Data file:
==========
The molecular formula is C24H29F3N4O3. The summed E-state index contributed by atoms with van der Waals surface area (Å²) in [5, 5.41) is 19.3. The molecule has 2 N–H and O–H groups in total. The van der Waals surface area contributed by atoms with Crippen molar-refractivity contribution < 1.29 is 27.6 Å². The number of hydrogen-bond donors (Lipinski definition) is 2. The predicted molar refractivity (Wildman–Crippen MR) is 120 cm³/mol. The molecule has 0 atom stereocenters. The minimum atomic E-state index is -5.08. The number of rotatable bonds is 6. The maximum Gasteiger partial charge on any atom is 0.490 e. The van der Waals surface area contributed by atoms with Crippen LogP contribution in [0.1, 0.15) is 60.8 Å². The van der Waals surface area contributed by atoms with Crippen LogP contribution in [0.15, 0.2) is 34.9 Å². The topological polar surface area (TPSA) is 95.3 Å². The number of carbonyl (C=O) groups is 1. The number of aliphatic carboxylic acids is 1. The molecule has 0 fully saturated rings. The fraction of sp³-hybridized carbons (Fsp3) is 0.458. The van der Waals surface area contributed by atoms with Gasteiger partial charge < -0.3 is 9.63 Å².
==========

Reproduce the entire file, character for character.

The molecular formula is C24H29F3N4O3. The summed E-state index contributed by atoms with van der Waals surface area (Å²) in [5, 5.41) is 19.3. The molecule has 2 N–H and O–H groups in total. The van der Waals surface area contributed by atoms with Crippen molar-refractivity contribution < 1.29 is 27.6 Å². The number of hydrogen-bond donors (Lipinski definition) is 2. The predicted molar refractivity (Wildman–Crippen MR) is 120 cm³/mol. The molecule has 0 atom stereocenters. The minimum atomic E-state index is -5.08. The number of rotatable bonds is 6. The maximum Gasteiger partial charge on any atom is 0.490 e. The van der Waals surface area contributed by atoms with Crippen LogP contribution in [0.1, 0.15) is 60.8 Å². The van der Waals surface area contributed by atoms with Crippen LogP contribution in [0.15, 0.2) is 34.9 Å². The topological polar surface area (TPSA) is 95.3 Å². The number of carbonyl (C=O) groups is 1. The number of aliphatic carboxylic acids is 1. The molecule has 0 fully saturated rings. The fraction of sp³-hybridized carbons (Fsp3) is 0.458. The van der Waals surface area contributed by atoms with Gasteiger partial charge < -0.3 is 9.63 Å².